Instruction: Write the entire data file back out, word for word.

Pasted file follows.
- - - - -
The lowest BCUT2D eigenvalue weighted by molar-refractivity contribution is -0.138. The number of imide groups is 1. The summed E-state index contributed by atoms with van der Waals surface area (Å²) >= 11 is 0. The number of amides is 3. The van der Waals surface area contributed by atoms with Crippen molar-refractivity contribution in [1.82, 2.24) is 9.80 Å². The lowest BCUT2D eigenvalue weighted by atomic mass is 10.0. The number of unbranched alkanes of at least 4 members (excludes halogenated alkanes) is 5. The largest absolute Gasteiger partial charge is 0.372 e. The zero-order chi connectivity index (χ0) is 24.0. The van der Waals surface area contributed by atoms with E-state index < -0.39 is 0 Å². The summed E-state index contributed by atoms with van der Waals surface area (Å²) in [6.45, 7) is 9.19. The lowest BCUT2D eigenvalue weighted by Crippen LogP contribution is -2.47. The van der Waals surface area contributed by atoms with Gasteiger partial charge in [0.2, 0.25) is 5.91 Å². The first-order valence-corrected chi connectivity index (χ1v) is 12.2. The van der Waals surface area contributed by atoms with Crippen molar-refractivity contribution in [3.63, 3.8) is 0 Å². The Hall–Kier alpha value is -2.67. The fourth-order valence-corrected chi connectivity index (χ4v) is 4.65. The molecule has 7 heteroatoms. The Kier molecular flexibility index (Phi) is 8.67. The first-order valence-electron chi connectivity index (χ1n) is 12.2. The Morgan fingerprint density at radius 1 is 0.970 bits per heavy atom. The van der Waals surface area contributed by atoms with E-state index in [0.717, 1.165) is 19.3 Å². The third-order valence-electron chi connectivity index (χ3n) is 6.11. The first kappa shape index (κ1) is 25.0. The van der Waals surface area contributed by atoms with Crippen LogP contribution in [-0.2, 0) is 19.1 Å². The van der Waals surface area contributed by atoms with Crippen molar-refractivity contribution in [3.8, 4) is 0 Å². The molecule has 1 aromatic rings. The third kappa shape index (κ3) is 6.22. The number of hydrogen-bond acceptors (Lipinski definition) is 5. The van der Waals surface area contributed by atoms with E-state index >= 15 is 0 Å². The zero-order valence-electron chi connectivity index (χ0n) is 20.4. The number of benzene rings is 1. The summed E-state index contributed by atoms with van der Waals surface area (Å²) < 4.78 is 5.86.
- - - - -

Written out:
The lowest BCUT2D eigenvalue weighted by molar-refractivity contribution is -0.138. The number of imide groups is 1. The summed E-state index contributed by atoms with van der Waals surface area (Å²) >= 11 is 0. The number of amides is 3. The van der Waals surface area contributed by atoms with Crippen molar-refractivity contribution in [1.82, 2.24) is 9.80 Å². The lowest BCUT2D eigenvalue weighted by atomic mass is 10.0. The number of unbranched alkanes of at least 4 members (excludes halogenated alkanes) is 5. The largest absolute Gasteiger partial charge is 0.372 e. The zero-order chi connectivity index (χ0) is 24.0. The van der Waals surface area contributed by atoms with E-state index < -0.39 is 0 Å². The summed E-state index contributed by atoms with van der Waals surface area (Å²) in [6.45, 7) is 9.19. The lowest BCUT2D eigenvalue weighted by Crippen LogP contribution is -2.47. The van der Waals surface area contributed by atoms with Gasteiger partial charge in [0.2, 0.25) is 5.91 Å². The first-order valence-corrected chi connectivity index (χ1v) is 12.2. The van der Waals surface area contributed by atoms with Crippen molar-refractivity contribution in [3.63, 3.8) is 0 Å². The Hall–Kier alpha value is -2.67. The fourth-order valence-corrected chi connectivity index (χ4v) is 4.65. The molecule has 7 heteroatoms. The Kier molecular flexibility index (Phi) is 8.67. The first-order valence-electron chi connectivity index (χ1n) is 12.2. The Morgan fingerprint density at radius 1 is 0.970 bits per heavy atom. The van der Waals surface area contributed by atoms with E-state index in [0.717, 1.165) is 19.3 Å². The third-order valence-electron chi connectivity index (χ3n) is 6.11. The first kappa shape index (κ1) is 25.0. The van der Waals surface area contributed by atoms with Crippen LogP contribution in [-0.2, 0) is 19.1 Å². The van der Waals surface area contributed by atoms with Crippen molar-refractivity contribution in [3.8, 4) is 0 Å². The molecule has 1 aromatic rings. The third kappa shape index (κ3) is 6.22. The number of hydrogen-bond acceptors (Lipinski definition) is 5. The van der Waals surface area contributed by atoms with E-state index >= 15 is 0 Å². The zero-order valence-electron chi connectivity index (χ0n) is 20.4. The number of benzene rings is 1. The summed E-state index contributed by atoms with van der Waals surface area (Å²) < 4.78 is 5.86.